Woodgasing converting if it will work for you without pinging be-jesus on gasoline; and you are out of inspected mandated compliance areas try going without the EGR system. Later the systems with more advanced OBD II computor systems the more likely to driven into computor detected and then limited power and gears “limp-in” driving.
No EGR would mean for you too, less things to have to fix and keep working.

Steve Unruh

My 95 runs is returnless, and runs great on hybrid. If the PWN is gradually increased, the computer will cut back on injector pulse width when too rich. While driving to Indiana, I could cut fuel ump voltage back to 4.7 and it would run normal, but lack a little on the hills. If you remember Chris, the fuel pump test at Argos, it appeared the pressure was a function of PWM voltage, about 45psi max. I would like to monitor fuel pressure, but can’t afford the remote sensing gauge, and don’t want a liquid fuel line on my side of the firewall.


It’s starting to make a little sense. I’m wondering if your already under the pressure of the regulator with a light switch or pwm and put vacuum to it if it will stay the same or still change some. I’ll have to break the fuel pressure gauge out when I get things going.


On the Ford I just dial the pump back. Don’t do anything with the injectors.


Thanks for the egr info. While were on the fuel subject, we all know running to lean on gasoline is bad. Have you seen any engine damaging effects from running lean or rich from woodgas? It seems to not matter either way until the point the engine won’t run anymore. I think I would have fried the poor old Ford by now if you could but thought I’d ask anyway.

I’ve wondered what the “octane rating” of woodgas would be. Don’t seem to be able to get a ping from the Ford as long as it has even a little bit of woodgas mixed in. Even just enough to leak past a sloppy valve.


Tested fuel pressure tonight, ala Carl Zinn with the A/C pressure gauges. Smart idea Carl! Found out several interesting things.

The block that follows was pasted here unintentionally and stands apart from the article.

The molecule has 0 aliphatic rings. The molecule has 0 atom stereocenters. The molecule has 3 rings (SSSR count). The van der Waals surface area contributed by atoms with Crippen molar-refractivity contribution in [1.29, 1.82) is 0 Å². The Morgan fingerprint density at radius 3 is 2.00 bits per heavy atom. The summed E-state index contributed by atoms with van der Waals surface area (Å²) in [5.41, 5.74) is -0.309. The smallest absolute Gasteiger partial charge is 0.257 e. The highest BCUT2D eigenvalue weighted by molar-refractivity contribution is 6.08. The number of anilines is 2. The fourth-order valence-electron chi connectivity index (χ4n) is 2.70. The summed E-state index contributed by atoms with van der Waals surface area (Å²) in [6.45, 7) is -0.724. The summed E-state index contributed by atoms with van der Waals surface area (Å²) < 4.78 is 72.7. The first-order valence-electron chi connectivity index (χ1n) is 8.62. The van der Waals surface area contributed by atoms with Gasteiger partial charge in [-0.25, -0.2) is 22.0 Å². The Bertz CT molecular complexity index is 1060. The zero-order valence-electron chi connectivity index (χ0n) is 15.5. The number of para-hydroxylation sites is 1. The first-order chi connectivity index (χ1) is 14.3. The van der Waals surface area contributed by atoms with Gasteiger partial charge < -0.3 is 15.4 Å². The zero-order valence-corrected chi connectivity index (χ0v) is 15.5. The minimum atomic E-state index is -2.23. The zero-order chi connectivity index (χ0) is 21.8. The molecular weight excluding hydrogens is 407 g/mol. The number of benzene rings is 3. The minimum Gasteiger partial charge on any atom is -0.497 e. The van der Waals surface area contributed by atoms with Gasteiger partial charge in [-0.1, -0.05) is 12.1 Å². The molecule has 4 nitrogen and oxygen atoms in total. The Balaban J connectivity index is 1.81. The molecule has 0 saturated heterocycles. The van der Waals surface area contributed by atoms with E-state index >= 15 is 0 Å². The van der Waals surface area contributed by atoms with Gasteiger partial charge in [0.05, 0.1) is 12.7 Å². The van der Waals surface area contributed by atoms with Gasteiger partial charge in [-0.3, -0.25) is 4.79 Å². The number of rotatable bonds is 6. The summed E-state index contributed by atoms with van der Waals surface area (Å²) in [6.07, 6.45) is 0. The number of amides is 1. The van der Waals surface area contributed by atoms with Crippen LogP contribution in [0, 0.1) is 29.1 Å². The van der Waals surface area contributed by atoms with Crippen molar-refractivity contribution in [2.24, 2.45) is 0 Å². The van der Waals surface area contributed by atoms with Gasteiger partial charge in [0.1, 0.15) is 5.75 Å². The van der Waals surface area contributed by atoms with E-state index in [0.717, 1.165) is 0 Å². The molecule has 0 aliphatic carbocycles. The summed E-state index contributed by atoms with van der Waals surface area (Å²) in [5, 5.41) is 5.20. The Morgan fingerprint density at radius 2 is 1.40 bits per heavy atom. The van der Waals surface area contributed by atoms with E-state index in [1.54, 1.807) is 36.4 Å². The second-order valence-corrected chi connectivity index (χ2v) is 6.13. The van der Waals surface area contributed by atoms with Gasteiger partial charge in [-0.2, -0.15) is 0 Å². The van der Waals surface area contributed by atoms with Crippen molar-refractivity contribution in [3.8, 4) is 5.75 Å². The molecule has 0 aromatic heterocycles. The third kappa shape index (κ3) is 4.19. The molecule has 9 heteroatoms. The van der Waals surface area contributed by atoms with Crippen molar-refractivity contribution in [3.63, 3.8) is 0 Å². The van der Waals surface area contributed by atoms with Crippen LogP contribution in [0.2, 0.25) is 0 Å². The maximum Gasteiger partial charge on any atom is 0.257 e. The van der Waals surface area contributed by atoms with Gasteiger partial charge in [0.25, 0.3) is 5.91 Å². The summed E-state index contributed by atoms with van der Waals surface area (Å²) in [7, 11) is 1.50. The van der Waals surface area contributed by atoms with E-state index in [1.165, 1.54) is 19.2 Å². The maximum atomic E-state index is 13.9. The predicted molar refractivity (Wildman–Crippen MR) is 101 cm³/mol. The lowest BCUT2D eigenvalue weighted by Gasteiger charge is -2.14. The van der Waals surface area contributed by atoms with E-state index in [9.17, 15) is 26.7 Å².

[EDIT: I realized just now, I did this test with the vacuum hose to regulator disconnected. Shouldn’t affect anything but normal run pressure. Will retest at some point with hose connected.]

  • Normal running pressure seems to be 40 psi on a return system (at least mine). Sitting still it’s at 30 psi. 3 Key off and on cycles will bring system from 0-30.

  • pulling a full vacuum on the regulator brought it down to 28 psi. No significant engine changes, still running normally. This is not enough adjustment to be worthwhile.

  • When dialing back my brake controller, it’s (I’m guessing) about 3/4 way off before I see any pressure drop. All the drop happens in that last quarter turn, pretty linearly.

  • Engine leaning out varies directly by fuel pressure. Starts to lean out around 20 psi. About 10 psi is where I like it for blending in woodgas. 5 or less it will barely run.

  • I found this new info very helpful! Now I want another gauge on my cluster. Will be researching adding fuel pressure to instrumentation.

Do you think an oil gauge would work with the possibility of ethanol present in the gasoline?


How well do you think the voltmeter works for gauging fuel pressure? I was thinking about putting one in.


This would work too to if you want to monitor fuel pressure

Without looking any further I would like to think that you can get a transducer that has the right connection for the fuel rail.

Good Morning MarvinW
No I have not seen any engine ill effects from running woodgas lean.